I remember in the summer
riding in my grandpa’s truck at dawn,
across barren fields and
golden hair blowing like
quavering autumn stocks.
I hung out of his trunk,
like his dogs from the window,
looking for cows as musty air
dusted across my face.
We passed picket fences, the church,
herds of hay bails along the way.
Soon I’d see speckles of
black and white, peppering
the pastures with their great
leather hides. Some stood still,
some slept on the grass,
some mooed with excitement
as we drove past.
Grandpa would point. “Look,”
he’d say, and gesture to the right,
where I’d see a calf extending
its legs, teetering and tottering,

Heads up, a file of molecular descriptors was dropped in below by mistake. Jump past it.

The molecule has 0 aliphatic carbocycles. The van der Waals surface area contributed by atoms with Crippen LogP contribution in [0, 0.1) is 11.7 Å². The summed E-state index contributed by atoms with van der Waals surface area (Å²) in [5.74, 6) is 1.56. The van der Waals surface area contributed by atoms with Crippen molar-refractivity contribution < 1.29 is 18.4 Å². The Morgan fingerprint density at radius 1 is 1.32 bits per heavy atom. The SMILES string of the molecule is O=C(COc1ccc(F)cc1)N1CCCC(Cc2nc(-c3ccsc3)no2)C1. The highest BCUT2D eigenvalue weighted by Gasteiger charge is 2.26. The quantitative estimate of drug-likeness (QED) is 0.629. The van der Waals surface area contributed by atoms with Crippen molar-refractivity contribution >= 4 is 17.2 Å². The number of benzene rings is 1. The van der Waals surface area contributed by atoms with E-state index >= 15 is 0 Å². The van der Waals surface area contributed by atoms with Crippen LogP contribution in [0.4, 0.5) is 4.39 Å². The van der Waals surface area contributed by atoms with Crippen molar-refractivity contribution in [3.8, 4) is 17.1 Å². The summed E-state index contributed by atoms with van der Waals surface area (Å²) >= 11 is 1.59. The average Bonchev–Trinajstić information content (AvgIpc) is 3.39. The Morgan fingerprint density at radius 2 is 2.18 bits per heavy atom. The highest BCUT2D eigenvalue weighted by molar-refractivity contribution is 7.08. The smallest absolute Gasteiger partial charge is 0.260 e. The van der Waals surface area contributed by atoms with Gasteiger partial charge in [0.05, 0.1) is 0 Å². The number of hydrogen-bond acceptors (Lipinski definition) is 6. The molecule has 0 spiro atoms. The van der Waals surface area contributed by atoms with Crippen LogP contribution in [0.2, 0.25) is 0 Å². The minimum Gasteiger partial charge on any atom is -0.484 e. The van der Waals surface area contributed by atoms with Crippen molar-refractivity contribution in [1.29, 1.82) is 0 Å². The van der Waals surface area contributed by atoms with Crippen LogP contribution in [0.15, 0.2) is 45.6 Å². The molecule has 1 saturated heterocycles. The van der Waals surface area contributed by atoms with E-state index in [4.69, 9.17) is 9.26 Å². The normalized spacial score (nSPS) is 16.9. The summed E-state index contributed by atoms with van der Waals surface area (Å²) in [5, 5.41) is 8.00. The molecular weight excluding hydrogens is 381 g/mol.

like a seesaw gone astray.
He’d slow down and console
it, petting its skin until its mother
was ready to nurse,
then the cow would readily quiet down
to greedily suckle on the udder.
I’d laugh and wave goodbye
as we headed home. We drove
through the pastures and across the
fields, until I knew we were close
when gravel met wheels.
As we put-put-putted to a stop,
my grandma emerged through
the front screen door, ready to greet me
as I yakked about wanting more.
“No more cow rides for today,”
she’d smile and say, and we’d
sit on the swing, revel in the day.
By Katelyn (DP2)